Jewish Kimberley: full of old wives’ tales

  • Kimberly
Kimberley, famed for its diamonds, has what is probably one of the most aesthetic gems of a synagogue, which houses the remnant of the Griqualand West Hebrew Congregation.
by SUZANNE BELLING | Oct 21, 2015


A remnant it may be, but the former congregants from this congregation maintain nostalgic ties with the shul through Adrian “Barney” Horwitz, chairman and CEO of the congregation, who, with Barry Katz, is responsible for taking all the Shabbat services throughout the year.

“These High Holy Days we were privileged to have Nachi Ash and Yosef Shishler, who came from Johannesburg to conduct the services, while Jason Kree did the droshas. It was pure magic. Eleven people came from Johannesburg for the Yamim Noraim. The shul came alive,” Horwitz told SA Jewish Report.

“On Succoth and Simchat Torah we did our own thing as usual and the atmosphere was wonderful,” Horwitz said.

Services began in Kimberley in 1869, but the current synagogue was built in 1901/1902. The consecration of the shul was carried out during an elaborate ceremony 113 years ago.

Kimberley was the third Jewish community to be established in South Africa, the first being Cape Town and the second Port Elizabeth.

Despite its size, Kimberley produced no fewer than six Jewish mayors - William Sagar, Sir Ernest Oppenheimer, Bernard Cohen, Gustav Bowman “Gus” Haberfeld, Lionel Jawno and Cecil Jack Susman between 1906 and 1967, some having served more than one term.

“The grand old man of South African Jewry” Colonel Sir David Harris, a director of De Beers and commander of the Kimberley Town Guard during the siege in 1900, was a member of parliament for Kimberley and Griqualand West in the old Cape Parliament and subsequently in the Union Parliament.

Sir Ernest Oppenheimer, who moved his residence from Kimberley in 1916, succeeded Sir David, retaining his parliamentary seat till 1938.

There was a vicious rumour regarding the Oppenheimer family. It has been debunked by both Horwitz and Rabbi Moshe Silberhaft, country communities rabbi of the SA Jewish Board of Deputies, among others.

Sir Ernest’s son, Harry, had been part of the congregation and in Kimberley, where the latter was born. It is documented that Harry had his bris in the shul. But, after the death of Harry’s mother, May, Sir Ernest married out of the faith and the family converted to Christianity.

The story went that, as they no longer practised Judaism, Harry Oppenheimer requested that the plaque to commemorate his barmitzvah be removed and if necessary he would buy and rebuild the shul, minus the plaque.

In recent years there has been no rabbi of the congregation, which falls under Rabbi Silberhaft. He confirms that Harry had not attained barmitzvah age when the family moved and therefore the story of the alleged plaque and the barmitzvah was untrue.

“No such thing happened - there never was a plaque and Harry Oppenheimer was 11 when he left Kimberley, so there was no barmitzvah for him there,” Rabbi Silberhaft and Howitz concur.

But, in a strange turn of events, Sir Harry’s granddaughter Victoria Waddell, now Freudenheim, chose to marry a Jewish man in London and to undergo conversion in a return to her roots.

When Rabbi Silberhaft met with Harry Oppenheimer on another matter, the tycoon was even able to recall his Hebrew name.

Jews have been prominent in this mining town and, today, Horwitz, a practising attorney in Kimberley, is instrumental in arranging tours which include historical sites and memorials as the area was one of the strategic battle sites during the Anglo-Boer War of 1899 - 1902.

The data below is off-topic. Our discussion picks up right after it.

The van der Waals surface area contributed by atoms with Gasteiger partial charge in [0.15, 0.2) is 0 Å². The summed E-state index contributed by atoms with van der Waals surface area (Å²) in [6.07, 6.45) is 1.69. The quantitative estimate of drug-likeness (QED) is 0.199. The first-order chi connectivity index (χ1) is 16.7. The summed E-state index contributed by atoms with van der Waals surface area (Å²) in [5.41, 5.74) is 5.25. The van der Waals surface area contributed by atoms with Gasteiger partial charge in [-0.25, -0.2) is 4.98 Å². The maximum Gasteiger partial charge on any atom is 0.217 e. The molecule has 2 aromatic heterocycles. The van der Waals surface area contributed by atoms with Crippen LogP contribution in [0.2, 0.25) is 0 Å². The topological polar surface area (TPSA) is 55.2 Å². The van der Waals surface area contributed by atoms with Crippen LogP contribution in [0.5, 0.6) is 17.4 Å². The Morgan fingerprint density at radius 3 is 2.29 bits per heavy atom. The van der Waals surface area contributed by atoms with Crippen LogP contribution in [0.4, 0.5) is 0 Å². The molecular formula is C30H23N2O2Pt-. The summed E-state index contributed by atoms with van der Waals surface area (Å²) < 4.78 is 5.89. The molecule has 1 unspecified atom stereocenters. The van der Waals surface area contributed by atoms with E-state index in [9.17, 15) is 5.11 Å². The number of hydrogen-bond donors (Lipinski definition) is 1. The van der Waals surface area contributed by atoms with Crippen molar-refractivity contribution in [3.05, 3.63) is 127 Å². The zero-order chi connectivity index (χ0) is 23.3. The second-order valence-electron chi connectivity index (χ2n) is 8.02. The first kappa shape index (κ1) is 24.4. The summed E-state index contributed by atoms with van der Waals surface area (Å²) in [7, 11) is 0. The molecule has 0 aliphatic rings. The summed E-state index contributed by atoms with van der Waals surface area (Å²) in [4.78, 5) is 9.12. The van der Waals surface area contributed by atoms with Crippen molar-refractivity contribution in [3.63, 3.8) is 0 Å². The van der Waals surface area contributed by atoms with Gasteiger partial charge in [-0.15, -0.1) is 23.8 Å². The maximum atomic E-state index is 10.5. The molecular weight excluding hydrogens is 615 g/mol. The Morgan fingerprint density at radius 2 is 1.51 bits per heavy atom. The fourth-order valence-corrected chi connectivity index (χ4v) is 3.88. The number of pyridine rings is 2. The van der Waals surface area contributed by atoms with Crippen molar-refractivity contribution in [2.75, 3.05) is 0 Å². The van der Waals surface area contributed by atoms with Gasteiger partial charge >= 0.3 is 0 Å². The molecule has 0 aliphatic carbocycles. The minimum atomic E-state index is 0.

Horwitz, a keen historian, has a firm belief that the large Jewish Lithuanian immigration to South Africa was divinely inspired - the hand of Hashem leading them away from the genocide perpetrated by the Nazis. He likens this escape to Noah’s building of the Ark at G-d’s behest.

The continuation of the traditions of Ashkenazi Jews, including the treasured heritage of the Vilna Gaon, was perpetuated in South Africa.

“Copies of the Vilna (Vilnius) Talmud were almost all destroyed during the Holocaust, but the Kimberley Synagogue boasts a complete set.

“As opposed to bringing lots of clothes and possessions, those Ashkenazi Jews brought their Talmud and Sifrei Torah,” Horwitz said.

Rabbi Silberhaft believes the Kimberley Synagogue is the most beautiful in South Africa. Its Byzantine architecture was modelled on a shul in Venice. It was built on land donated by De Beers.


  1. 5 COLIN PORTER 27 Oct
    very interesting and movingdlu
  2. 4 Bruce Cohen 06 Apr
    Sadly many of the smaller platterland towns, including some of the cities have lost many of their congregations to immigration.  I have seen here in Sydney (eastern suburbs) congregations which have almost been taken over due to the influx of South Africans.
  3. 3 Lynette Rosenbaum 26 Jun
    My great grandmother was Sir Davids sister,he got her and her two daughters out of London during the war with the help of Jan Smuts
  4. 2 Marc Kopman 01 Aug
    Truly a beautiful shull, first saw it during 1983 when I lived in Bloemfontein and a delegation from our Bnai Brith travelled to Kimberley to attend the opening induction of their Bnai Brith Lodge , we arrived at the shull around Saturday maariv and a Rev Cooperman asked us if we were also "shvetsing" in Bloem, we went in and joined the minyan, I was called up for Hagbah and a wonderful induction party in the shull hall was enjoyed by all motzei Shabbos---
  5. 1 Brian Hatzkilson 29 May
    I was a boarder at Kimberley Boys School from 1960
    Rabbi Lappin taught me my bar mitzvah in 1962
    What a wonderful man and what a magnificent shul.
    I now live in the USA and will be visiting Kimberley March next year, and would love to visit my old synagogue.
    Please let me have a contact name and telephone number.
    Many thanks,


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